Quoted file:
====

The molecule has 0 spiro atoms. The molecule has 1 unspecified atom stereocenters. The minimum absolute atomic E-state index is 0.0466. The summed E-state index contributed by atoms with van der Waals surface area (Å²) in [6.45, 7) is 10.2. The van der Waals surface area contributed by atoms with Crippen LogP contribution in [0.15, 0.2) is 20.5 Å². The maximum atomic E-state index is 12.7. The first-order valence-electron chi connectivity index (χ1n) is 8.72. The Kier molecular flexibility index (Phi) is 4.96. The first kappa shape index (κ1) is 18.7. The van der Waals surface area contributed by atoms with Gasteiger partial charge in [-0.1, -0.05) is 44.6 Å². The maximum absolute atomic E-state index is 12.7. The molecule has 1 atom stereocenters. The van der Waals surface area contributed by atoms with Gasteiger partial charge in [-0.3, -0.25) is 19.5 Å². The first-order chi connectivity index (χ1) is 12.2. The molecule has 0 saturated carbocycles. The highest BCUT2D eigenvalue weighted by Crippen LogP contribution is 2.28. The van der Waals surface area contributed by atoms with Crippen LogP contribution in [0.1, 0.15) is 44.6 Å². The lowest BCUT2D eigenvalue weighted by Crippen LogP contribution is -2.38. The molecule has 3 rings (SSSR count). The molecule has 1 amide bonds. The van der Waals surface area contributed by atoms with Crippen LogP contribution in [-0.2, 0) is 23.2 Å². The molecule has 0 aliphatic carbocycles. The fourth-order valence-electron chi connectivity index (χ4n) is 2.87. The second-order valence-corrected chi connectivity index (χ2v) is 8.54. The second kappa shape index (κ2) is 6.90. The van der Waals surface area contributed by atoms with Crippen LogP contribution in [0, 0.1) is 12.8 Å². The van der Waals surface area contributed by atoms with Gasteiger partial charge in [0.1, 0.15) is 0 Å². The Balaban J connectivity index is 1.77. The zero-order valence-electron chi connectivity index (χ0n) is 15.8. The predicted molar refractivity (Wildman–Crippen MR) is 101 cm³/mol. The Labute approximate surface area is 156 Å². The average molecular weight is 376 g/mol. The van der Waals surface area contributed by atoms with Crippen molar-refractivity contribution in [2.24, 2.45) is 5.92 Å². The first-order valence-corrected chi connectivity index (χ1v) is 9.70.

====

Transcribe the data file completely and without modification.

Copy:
The molecule has 0 spiro atoms. The molecule has 1 unspecified atom stereocenters. The minimum absolute atomic E-state index is 0.0466. The summed E-state index contributed by atoms with van der Waals surface area (Å²) in [6.45, 7) is 10.2. The van der Waals surface area contributed by atoms with Crippen LogP contribution in [0.15, 0.2) is 20.5 Å². The maximum atomic E-state index is 12.7. The first-order valence-electron chi connectivity index (χ1n) is 8.72. The Kier molecular flexibility index (Phi) is 4.96. The first kappa shape index (κ1) is 18.7. The van der Waals surface area contributed by atoms with Gasteiger partial charge in [-0.1, -0.05) is 44.6 Å². The maximum absolute atomic E-state index is 12.7. The molecule has 1 atom stereocenters. The van der Waals surface area contributed by atoms with Gasteiger partial charge in [-0.3, -0.25) is 19.5 Å². The first-order chi connectivity index (χ1) is 12.2. The molecule has 0 saturated carbocycles. The highest BCUT2D eigenvalue weighted by Crippen LogP contribution is 2.28. The van der Waals surface area contributed by atoms with Crippen LogP contribution in [0.1, 0.15) is 44.6 Å². The lowest BCUT2D eigenvalue weighted by Crippen LogP contribution is -2.38. The molecule has 3 rings (SSSR count). The molecule has 1 amide bonds. The van der Waals surface area contributed by atoms with Crippen LogP contribution in [-0.2, 0) is 23.2 Å². The molecule has 0 aliphatic carbocycles. The fourth-order valence-electron chi connectivity index (χ4n) is 2.87. The second-order valence-corrected chi connectivity index (χ2v) is 8.54. The second kappa shape index (κ2) is 6.90. The van der Waals surface area contributed by atoms with Crippen LogP contribution in [0, 0.1) is 12.8 Å². The van der Waals surface area contributed by atoms with Gasteiger partial charge in [0.1, 0.15) is 0 Å². The Balaban J connectivity index is 1.77. The zero-order valence-electron chi connectivity index (χ0n) is 15.8. The predicted molar refractivity (Wildman–Crippen MR) is 101 cm³/mol. The Labute approximate surface area is 156 Å². The average molecular weight is 376 g/mol. The van der Waals surface area contributed by atoms with Crippen molar-refractivity contribution in [2.24, 2.45) is 5.92 Å². The first-order valence-corrected chi connectivity index (χ1v) is 9.70.